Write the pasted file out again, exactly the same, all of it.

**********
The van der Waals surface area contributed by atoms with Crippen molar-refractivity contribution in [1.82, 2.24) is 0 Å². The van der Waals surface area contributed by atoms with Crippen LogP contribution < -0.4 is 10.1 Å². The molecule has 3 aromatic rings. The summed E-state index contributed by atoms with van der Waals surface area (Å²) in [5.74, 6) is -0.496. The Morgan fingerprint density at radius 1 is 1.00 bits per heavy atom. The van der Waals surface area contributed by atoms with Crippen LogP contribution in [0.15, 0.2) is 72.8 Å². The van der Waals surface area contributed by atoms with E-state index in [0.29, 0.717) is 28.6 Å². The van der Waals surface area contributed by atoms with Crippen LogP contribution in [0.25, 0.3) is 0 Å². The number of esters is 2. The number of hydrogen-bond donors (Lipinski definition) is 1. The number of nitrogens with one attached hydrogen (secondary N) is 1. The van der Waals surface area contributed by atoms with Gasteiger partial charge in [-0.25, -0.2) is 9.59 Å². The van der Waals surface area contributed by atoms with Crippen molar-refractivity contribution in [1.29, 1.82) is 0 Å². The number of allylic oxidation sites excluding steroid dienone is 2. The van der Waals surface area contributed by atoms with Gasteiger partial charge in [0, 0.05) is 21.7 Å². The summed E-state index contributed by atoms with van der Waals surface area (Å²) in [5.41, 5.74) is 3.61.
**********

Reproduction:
The van der Waals surface area contributed by atoms with Crippen molar-refractivity contribution in [1.82, 2.24) is 0 Å². The van der Waals surface area contributed by atoms with Crippen LogP contribution < -0.4 is 10.1 Å². The molecule has 3 aromatic rings. The summed E-state index contributed by atoms with van der Waals surface area (Å²) in [5.74, 6) is -0.496. The Morgan fingerprint density at radius 1 is 1.00 bits per heavy atom. The van der Waals surface area contributed by atoms with Crippen LogP contribution in [0.15, 0.2) is 72.8 Å². The van der Waals surface area contributed by atoms with E-state index in [0.29, 0.717) is 28.6 Å². The van der Waals surface area contributed by atoms with Crippen LogP contribution in [0.25, 0.3) is 0 Å². The number of esters is 2. The number of hydrogen-bond donors (Lipinski definition) is 1. The number of nitrogens with one attached hydrogen (secondary N) is 1. The van der Waals surface area contributed by atoms with Gasteiger partial charge in [-0.25, -0.2) is 9.59 Å². The van der Waals surface area contributed by atoms with Crippen molar-refractivity contribution in [1.29, 1.82) is 0 Å². The number of allylic oxidation sites excluding steroid dienone is 2. The van der Waals surface area contributed by atoms with Gasteiger partial charge in [0, 0.05) is 21.7 Å². The summed E-state index contributed by atoms with van der Waals surface area (Å²) in [5.41, 5.74) is 3.61.